Definition of firth in English:

firth

noun

  • A narrow inlet of the sea; an estuary.

    • ‘Right in the cobbled heart of historic South Queensferry, it is at its best in summer, when decking and an outdoor terrace offer al fresco dining with great views over the firth.’
    • ‘I dug around in my pack and found my notebook, wrote a while, exchanged greetings with dog walkers, but for the most part just looked out over the firth and breathed the cool clean air.’
    • ‘If you must travel across the firth then use the Kincardine Bridge or go round on the M9.’
    • ‘Experts said tolls for motorists would have to be in excess of the present 80p charged to cross the firth - rising to £1 in October - to recoup costs within an acceptable time-scale.’
    • ‘It was then stationed off Fife Ness to guide ships approaching the firths of Tay and Forth.’
    • ‘But the lights of the killer fleet still glittered in the firth.’
    • ‘One plane I would like to find here is the Junkers 88a bomber that crashed several miles south of the firth near Aberlady Bay.’
    • ‘The port, once famous for shipbuilding, had a sizeable whaling fleet, and operated a ferry across the firth to Granton until 1939.’
    • ‘But the fact these rigs are in the firth at all is bad news.’
    • ‘The path leads you out to the headland with spectacular views over the firths.’
    • ‘It is often difficult to see, and certainly less noticeable than the oil rigs in the firth.’
    • ‘Enjoying spectacular views across the firth, it was refashioned in 1916 for the admiralty and enjoyed the patronage of successive generations of the royal family until the late 1980s.’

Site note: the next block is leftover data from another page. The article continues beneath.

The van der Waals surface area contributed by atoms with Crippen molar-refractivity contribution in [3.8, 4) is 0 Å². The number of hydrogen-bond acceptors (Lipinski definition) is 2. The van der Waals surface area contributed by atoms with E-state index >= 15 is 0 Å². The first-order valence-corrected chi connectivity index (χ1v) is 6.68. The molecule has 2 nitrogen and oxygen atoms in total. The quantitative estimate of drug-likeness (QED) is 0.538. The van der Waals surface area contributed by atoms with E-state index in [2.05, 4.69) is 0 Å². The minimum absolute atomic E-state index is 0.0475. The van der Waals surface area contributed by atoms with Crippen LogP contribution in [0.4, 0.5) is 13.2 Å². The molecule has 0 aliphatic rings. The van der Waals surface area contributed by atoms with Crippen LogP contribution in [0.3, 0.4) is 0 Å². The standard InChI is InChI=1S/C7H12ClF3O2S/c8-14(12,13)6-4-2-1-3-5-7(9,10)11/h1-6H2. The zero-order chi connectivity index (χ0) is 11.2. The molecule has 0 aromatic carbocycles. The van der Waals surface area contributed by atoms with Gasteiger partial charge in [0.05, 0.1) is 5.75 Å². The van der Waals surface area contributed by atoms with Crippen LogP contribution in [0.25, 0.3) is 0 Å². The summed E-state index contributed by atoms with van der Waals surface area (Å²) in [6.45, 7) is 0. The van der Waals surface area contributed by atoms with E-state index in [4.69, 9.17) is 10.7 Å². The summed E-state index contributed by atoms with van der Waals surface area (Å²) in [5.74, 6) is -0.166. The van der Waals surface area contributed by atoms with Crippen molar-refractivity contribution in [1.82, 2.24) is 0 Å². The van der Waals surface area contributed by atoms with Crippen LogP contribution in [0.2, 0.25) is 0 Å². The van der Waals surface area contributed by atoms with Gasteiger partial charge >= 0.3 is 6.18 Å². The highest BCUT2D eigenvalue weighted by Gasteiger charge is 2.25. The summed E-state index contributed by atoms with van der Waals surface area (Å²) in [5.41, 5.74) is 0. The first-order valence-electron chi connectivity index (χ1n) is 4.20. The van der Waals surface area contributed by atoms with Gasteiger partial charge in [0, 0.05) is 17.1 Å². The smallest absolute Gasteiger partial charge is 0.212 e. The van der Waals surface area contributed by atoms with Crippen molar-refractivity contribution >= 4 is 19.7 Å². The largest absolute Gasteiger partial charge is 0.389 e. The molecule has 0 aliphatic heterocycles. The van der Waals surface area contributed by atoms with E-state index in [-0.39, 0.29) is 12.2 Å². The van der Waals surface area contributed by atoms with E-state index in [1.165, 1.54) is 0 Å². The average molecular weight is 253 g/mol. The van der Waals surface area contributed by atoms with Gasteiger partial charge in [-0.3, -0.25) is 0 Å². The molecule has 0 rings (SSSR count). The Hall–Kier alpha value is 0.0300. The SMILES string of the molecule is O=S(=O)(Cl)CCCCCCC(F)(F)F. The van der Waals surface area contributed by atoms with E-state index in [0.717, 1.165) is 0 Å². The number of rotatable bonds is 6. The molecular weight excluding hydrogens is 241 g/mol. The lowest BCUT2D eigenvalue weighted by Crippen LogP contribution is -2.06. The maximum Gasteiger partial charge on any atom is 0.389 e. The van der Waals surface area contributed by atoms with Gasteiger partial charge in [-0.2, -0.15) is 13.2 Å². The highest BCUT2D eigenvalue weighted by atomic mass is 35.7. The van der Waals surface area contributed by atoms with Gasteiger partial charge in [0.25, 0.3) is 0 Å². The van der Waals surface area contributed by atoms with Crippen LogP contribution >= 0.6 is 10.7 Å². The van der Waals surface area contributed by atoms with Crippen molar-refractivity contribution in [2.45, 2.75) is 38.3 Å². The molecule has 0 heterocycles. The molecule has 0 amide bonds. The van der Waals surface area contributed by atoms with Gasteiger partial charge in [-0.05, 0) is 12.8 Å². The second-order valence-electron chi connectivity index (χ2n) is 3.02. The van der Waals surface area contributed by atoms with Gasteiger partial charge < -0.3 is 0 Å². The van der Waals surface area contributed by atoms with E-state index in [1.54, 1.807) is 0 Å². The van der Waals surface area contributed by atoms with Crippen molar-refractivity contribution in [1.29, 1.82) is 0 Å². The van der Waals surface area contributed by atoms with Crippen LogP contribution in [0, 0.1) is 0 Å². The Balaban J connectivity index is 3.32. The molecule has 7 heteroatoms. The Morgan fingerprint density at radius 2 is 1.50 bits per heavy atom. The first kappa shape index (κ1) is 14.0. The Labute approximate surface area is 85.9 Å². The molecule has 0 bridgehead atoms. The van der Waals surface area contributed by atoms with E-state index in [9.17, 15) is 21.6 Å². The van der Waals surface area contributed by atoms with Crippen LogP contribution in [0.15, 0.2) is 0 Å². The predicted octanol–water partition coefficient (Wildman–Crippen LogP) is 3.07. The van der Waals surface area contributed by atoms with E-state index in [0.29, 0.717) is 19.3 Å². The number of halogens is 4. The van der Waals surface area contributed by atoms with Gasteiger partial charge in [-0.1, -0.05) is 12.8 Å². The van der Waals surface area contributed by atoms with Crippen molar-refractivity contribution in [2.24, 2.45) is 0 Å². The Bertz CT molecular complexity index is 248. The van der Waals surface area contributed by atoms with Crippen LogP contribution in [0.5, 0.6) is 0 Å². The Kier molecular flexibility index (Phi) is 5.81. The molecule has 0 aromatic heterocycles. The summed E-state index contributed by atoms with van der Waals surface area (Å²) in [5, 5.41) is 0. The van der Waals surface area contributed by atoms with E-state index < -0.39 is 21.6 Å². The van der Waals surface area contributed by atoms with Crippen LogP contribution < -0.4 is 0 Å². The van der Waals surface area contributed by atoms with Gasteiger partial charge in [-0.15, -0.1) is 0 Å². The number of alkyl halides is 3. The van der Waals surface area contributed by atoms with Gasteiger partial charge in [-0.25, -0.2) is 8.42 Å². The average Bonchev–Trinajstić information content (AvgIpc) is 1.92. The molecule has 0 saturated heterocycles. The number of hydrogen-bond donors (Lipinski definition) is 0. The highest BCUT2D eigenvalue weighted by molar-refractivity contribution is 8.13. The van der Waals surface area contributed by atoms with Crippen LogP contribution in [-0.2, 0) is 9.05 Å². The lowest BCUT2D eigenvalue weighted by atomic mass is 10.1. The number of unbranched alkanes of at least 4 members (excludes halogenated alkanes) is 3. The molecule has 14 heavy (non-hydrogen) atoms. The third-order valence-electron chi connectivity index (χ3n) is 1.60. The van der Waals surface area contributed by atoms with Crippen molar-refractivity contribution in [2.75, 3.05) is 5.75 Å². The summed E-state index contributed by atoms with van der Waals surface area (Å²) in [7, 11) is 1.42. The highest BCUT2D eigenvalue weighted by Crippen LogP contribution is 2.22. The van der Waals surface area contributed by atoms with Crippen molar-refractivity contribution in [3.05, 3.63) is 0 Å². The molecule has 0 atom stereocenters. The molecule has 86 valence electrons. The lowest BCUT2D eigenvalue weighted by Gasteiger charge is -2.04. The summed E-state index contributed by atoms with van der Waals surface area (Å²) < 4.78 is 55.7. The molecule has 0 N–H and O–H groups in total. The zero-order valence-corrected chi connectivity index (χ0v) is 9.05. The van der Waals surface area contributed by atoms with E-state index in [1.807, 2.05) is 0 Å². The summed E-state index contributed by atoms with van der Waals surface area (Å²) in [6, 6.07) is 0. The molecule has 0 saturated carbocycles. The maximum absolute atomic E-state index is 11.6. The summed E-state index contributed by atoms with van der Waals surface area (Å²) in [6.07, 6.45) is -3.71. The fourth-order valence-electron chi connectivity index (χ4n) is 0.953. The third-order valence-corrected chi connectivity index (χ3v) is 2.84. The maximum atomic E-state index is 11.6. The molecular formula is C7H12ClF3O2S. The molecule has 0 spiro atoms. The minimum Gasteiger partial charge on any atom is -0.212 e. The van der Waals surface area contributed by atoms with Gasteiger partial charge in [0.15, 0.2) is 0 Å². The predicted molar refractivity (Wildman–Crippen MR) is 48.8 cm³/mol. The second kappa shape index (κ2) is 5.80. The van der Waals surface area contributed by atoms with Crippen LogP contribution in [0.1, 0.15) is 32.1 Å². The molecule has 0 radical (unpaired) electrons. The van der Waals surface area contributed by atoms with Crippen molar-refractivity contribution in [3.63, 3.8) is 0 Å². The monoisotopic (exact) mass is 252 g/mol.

• ‘The project would be in addition to the new £89m road crossing already planned 14 miles upstream in the upper firth to take pressure off the existing bridge.’
    • ‘The company's plan has already attracted more than 430 objections, from both Scottish and English sides of the firth.’
    • ‘In Andrew's day they had drifted up and down the firth lifting nets dripping with moonlight and herring.’
    • ‘Overlooking the firth of Clyde, the castle's central defensive keep was built in about 1200, with the rest of the castle constructed around it in 1580.’
    • ‘He told her the tales of the sea lochs and the firths that decorated the coast.’
    • ‘He is a likeable chap and as much a well-loved local icon as Inverness Castle and the nearby firth's dolphins.’
    • ‘German U-boats would wait silently in the firth for targets.’
    • ‘It suggests flooding and erosion will be particularly serious in the Forth, Tay, Clyde and Dornoch firths and that the nation will have to give up some homes to the sea.’
    hollow, depression, dent, dint, cavity, concavity, dip, pit, trough, crater
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Origin

Middle English (originally Scots), from Old Norse fjǫrthr (see fjord).

Pronunciation

firth

/fərθ//fərTH/